Corn futures are posting fractional to 2-cent losses in early trade.
- Buying and selling interest is limited this morning amid a lack of fresh news, though non-threatening weather and bearish attitudes giving bears the upper hand..
- In the first survey-based estimate of the season on Monday, USDA is expected to peg the 2013 corn crop at 14.005 billion bu., up 55,000 bu. from last month's projection.
- Traders expect USDA to peg the national average yield at 157.7 bu. per acre, which compares to the 156.5-bu.-per-acre projection in July.
- The forecast calls for cool, mostly dry conditions early next week for the Midwest, and the 6- to 10-day outlook calls for below-normal temps for most of the Corn Belt and above-normal precip in the western Belt. The market views this as non-threatening.
- But increasing dryness in Iowa is causing traders to exercise a bit of caution.
- Gulf basis is up a penny for October delivery and steady for other months this morning.
Soybean futures fractionally to 5 cents higher this morning.
- Recent signs of improved demand for soybeans on the price break is lifting futures this morning. Traders are on watch for signs the market has put in a low.
- But major chart damage the past month will make it tough for bulls to gain a foothold.
- Plus, the 6- to 10-day outlook calls for above-normal precip for some areas of the western Corn Belt that are in need of rain. Temps are expected to remain below normal. Traders view this as non-threatening for the crop.
- The market is also working to ready positions for USDA's Crop Production Report Monday. Pre-report expectations are for USDA to peg the crop at 3.336 billion bu. on a national average yield of 43.6 bu. per acre. Last month, USDA projected the bean crop at 3.42 billion bu. and the yield at a record 44.5 bu. per acre.
- Positive economic data out of China overnight is also supportive. China's consumer price index (CPI) stabilized at 2.7% above year-ago in July and factory output rose 9.2% from year-ago. A stable economy points to ongoing strong soy demand from the country.
- Gulf basis surged 10 cents for immediate delivery and 5 cents for early September delivery this morning, signaling more demand news may be ahead. Basis for deferred delivery ranged from 5 cents lower to a penny higher.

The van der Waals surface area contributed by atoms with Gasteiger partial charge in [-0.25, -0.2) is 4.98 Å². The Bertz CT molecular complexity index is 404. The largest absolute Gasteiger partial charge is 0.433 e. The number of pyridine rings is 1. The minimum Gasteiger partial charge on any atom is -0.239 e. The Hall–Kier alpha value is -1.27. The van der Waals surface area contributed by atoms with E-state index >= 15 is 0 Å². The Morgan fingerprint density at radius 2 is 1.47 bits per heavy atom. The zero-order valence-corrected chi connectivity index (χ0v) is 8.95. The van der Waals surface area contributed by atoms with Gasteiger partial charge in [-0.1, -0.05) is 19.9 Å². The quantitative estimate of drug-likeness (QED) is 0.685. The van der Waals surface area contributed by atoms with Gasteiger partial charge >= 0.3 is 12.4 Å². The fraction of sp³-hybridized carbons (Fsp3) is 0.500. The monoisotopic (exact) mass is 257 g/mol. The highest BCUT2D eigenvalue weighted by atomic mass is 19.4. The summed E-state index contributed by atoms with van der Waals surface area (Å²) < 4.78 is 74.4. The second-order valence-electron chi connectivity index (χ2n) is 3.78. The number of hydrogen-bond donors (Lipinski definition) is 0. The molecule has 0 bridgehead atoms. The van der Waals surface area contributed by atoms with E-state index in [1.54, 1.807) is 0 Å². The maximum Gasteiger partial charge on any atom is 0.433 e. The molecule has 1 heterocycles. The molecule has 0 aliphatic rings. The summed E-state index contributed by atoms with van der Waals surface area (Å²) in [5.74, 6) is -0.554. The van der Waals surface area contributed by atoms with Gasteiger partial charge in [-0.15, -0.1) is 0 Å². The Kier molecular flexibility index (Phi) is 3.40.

Wheat futures are down 1 o 3 cents in HRW and SRW contracts, while HRS wheat is fractionally higher.
- The winter wheat markets are mirroring slight losses in the corn market this morning.
- Traders are also readying for USDA's Monday report, which is expected to reflect an all wheat crop around 2.106 billion bu., which would be down slightly from last month.
- News Romania's ag ministry says the country harvested its largest wheat crop since 2005 and its second largest crop in more than 40 years is adding to concerns that U.S. wheat will miss out on export demand due to cheaper prices elsewhere.
Live cattle futures got off to a slightly higher start, but futures have since softened to trade mixed.
- Live cattle futures initially saw some light followthrough buying after yesterday's news that Tyson Food has notified its suppliers it will no longer accept cattle fed with Zilmax beginning Sept. 6. This heightened concerns about tight beef supplies.
- But countering this is news Cargill does not plan to follow suit. This has encouraged some light profit-taking.
- Meanwhile, the cash cattle standoff continues. Nearby futures stand at a $2.50 or more premium to last week's cash cattle trade, which was mostly around $120, signaling friendly cash cattle expectations.
- While the boxed beef performance this week has generally been lackluster, supplies are expected to tighten going forward.
Lean hog futures are facing selling pressure this morning.
- A $1.03 slide in the pork cutout value yesterday is weighing on hogs this morning as it raises concerns the market may have put in a near-term high.
- The cash hog market is expected to be mostly steady today amid light demand ahead of the weekend.
- But recent cash market strength and the $1-plus premium the cash index holds to the August contract and the nearly $17 premium cash holds to the October contract are limiting selling interest.
- While Labor Day buying could continue to support the cash and product market for a bit longer, supplies are expected to build seasonally soon.